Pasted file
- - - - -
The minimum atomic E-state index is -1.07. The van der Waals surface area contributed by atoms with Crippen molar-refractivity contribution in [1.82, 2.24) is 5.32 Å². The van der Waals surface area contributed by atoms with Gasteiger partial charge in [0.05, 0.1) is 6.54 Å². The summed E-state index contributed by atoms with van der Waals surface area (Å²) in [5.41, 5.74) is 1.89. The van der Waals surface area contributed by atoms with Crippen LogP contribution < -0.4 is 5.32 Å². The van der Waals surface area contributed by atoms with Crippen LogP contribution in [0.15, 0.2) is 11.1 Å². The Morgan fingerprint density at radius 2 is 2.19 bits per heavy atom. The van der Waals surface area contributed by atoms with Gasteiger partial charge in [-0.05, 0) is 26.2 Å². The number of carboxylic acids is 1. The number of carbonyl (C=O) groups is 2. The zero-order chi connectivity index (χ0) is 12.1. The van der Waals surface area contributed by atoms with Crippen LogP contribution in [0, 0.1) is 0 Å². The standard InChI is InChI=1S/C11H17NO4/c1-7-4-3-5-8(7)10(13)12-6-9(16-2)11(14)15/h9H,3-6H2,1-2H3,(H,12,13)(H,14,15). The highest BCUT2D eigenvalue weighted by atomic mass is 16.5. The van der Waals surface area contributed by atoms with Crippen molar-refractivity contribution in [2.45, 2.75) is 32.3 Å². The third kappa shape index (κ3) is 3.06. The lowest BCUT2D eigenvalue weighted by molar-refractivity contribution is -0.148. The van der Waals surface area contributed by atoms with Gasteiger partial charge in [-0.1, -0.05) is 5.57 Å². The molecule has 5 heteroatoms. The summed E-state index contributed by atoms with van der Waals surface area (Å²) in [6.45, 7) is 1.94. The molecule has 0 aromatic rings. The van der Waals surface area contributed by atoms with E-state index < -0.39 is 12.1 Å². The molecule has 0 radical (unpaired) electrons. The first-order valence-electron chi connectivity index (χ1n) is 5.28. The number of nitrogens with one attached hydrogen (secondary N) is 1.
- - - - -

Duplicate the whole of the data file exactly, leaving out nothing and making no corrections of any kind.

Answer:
The minimum atomic E-state index is -1.07. The van der Waals surface area contributed by atoms with Crippen molar-refractivity contribution in [1.82, 2.24) is 5.32 Å². The van der Waals surface area contributed by atoms with Gasteiger partial charge in [0.05, 0.1) is 6.54 Å². The summed E-state index contributed by atoms with van der Waals surface area (Å²) in [5.41, 5.74) is 1.89. The van der Waals surface area contributed by atoms with Crippen LogP contribution < -0.4 is 5.32 Å². The van der Waals surface area contributed by atoms with Crippen LogP contribution in [0.15, 0.2) is 11.1 Å². The Morgan fingerprint density at radius 2 is 2.19 bits per heavy atom. The van der Waals surface area contributed by atoms with Gasteiger partial charge in [-0.05, 0) is 26.2 Å². The number of carboxylic acids is 1. The number of carbonyl (C=O) groups is 2. The zero-order chi connectivity index (χ0) is 12.1. The van der Waals surface area contributed by atoms with Crippen LogP contribution in [0, 0.1) is 0 Å². The standard InChI is InChI=1S/C11H17NO4/c1-7-4-3-5-8(7)10(13)12-6-9(16-2)11(14)15/h9H,3-6H2,1-2H3,(H,12,13)(H,14,15). The highest BCUT2D eigenvalue weighted by atomic mass is 16.5. The van der Waals surface area contributed by atoms with Crippen molar-refractivity contribution in [2.45, 2.75) is 32.3 Å². The third kappa shape index (κ3) is 3.06. The lowest BCUT2D eigenvalue weighted by molar-refractivity contribution is -0.148. The van der Waals surface area contributed by atoms with Gasteiger partial charge in [-0.1, -0.05) is 5.57 Å². The molecule has 5 heteroatoms. The summed E-state index contributed by atoms with van der Waals surface area (Å²) in [6.45, 7) is 1.94. The molecule has 0 aromatic rings. The van der Waals surface area contributed by atoms with E-state index < -0.39 is 12.1 Å². The molecule has 0 radical (unpaired) electrons. The first-order valence-electron chi connectivity index (χ1n) is 5.28. The number of nitrogens with one attached hydrogen (secondary N) is 1.